Marion County commissioners heard a request at its Feb. 21 meeting from the Fire Chiefs Association asking for a clearer burn-ban resolution.
Six of the 13 fire departments in the county were represented at the meeting to show support for the resolution.
“We are hoping that the language is more clear when it comes to enforcement of the resolution,” said Fred Sheridan, Lehigh fire chief and FCA president. “Right now it’s vague.”
Sheridan said the fire chiefs or county Emergency Management director would like to be given the authority to say “no” if conditions warrant a temporary cessation from a control burn in their area.
Last year, nine fire departments were out at the same time to fight a 1,200 acre fire outside of Florence, he said.
“Control burns were still being called in and guys were getting tired and resources were expended,” Sheridan said. “We need to get a handle on this (so it doesn’t happen again).”
One way to do that would be to give individual fire chiefs the authority to make decisions on whether a controlled burn is feasible.
If it’s county-wide, the chiefs suggested the Emergency Management director could make the determination.
Commissioner Lori Lalouette said she understands the concern.
Sheridan said the fire chiefs would like the resolution to move forward and be reviewed, but in legal format so they can continue on.
Lester Kaiser, Lincolnville fire chief, addressed wind speeds. The four wind speeds of concern include high, very high, extreme and red flag.
“We are not worried about moderate or low, and we will still allow control burns when the winds are high, but if it’s very high, extreme or red flag, it’s no burn,” Kaiser said.
Under the current system, the wind speeds aren’t even local, but come instead from the Newton airport to dispatch.
“Farmers from up north might have winds at 10 mph, but they are being told ‘no’ because winds are 25 mph and they can’t burn,” he said.
The new proposal would be based on a local reading taking everything into consideration, Sheridan said.
“Dispatchers get updates on wind speeds throughout the day, too, and with the new resolution, dispatchers wouldn’t have to decide.”
Commissioner Randy Dallke said wind speeds seem to be one of the biggest problems.
“We are getting close to the season, and so how do you think this will affect guys who have to burn?” he asked.
Sheridan said overall he didn’t believe anyone will see a “tremendous impact.”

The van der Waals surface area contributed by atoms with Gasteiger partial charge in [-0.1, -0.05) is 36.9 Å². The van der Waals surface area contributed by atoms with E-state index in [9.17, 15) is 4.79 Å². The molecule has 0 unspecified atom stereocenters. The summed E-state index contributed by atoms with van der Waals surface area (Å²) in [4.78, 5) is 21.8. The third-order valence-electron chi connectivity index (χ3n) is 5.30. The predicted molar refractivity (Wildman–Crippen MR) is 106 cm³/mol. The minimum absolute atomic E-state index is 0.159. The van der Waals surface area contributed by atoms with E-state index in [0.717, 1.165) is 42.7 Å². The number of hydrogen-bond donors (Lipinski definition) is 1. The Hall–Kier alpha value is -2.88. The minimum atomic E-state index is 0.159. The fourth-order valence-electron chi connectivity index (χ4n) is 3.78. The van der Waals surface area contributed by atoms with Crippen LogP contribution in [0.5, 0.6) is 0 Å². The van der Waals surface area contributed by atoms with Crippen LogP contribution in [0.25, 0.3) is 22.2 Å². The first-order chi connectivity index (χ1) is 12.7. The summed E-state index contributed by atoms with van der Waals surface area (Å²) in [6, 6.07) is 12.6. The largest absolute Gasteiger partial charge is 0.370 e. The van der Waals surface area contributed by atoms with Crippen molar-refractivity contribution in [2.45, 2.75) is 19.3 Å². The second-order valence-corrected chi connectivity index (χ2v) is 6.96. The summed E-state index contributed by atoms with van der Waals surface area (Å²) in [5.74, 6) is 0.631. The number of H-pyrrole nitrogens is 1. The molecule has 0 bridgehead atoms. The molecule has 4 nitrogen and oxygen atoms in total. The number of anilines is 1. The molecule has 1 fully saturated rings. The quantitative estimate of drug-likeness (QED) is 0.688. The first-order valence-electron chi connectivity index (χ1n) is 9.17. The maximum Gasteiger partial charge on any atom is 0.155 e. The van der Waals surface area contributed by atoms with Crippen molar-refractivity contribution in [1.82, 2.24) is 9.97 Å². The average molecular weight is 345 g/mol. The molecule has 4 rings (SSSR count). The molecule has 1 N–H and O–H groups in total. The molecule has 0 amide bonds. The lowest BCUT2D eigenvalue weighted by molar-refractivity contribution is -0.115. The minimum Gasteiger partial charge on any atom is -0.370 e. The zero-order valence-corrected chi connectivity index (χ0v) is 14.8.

Dallke said: “Then there’s always the ones who go out and (burn) anyway—the 3 percent.”
Sheridan said the resolution is written for the 3 percent.
“We don’t want to affect guys that need to burn,” he said, “and those are the guys who don’t give us a problem.”
One thing that came out of committee meetings was that the requirements and needs of the east end of Marion County are much different than the west end when it comes to the types of material burned and the timeframe for doing so.
Sheridan said this would require representation from both ends.
“This is compromise that everyone could agree upon,” he said.
Dallke said the bottom line is that the county is throwing the book and law out there for malicious or intentional fires.
“We are trying to avoid a landowner calling at 6 a.m. and weather is nice right now, but they don’t have a plan to burn until 2 p.m.,” Kaiser said. “By 2 p.m. we have 25 mph winds and 40 mph gusts.”
Sheridan said it comes down to protecting the chiefs and firefighters.
“There was a situation last year when we were exhausted and our trucks were just way, way needing attention, and it kept going,” he said. “And there’s one offender out there that is just throwing the match, and where did he go?”
The language would include criminal prosecution for violators, with the sheriff starting a case, giving it to the county and then it would be up to that county attorney’s office on whether to prosecute, Sheridan said.
“This is not for the 97 percent of landowners who are responsible,” he said.
Dallke said he liked the idea that dispatch could deny a request if all crews in the area are committed to other fires.
Commissioner Dianne Novak suggested the process be allowed to proceed.
In addition, the commissioners will allow the fire chiefs to consult with Robson in developing the resolution and distributing it for final approval.
Until a new policy is in place, the commission will keep the current format in place, which is that the Emergency Management director is contacted, who then contacts the commissioners or issues a proclamation.
In addition to Sheridan and Kaiser, other fire chiefs attending the meeting were Ben Steketee of Hillsboro, Mike Regnier of Marion, Mark Penner of Peabody and Brad Pagenhoff of Lost Springs.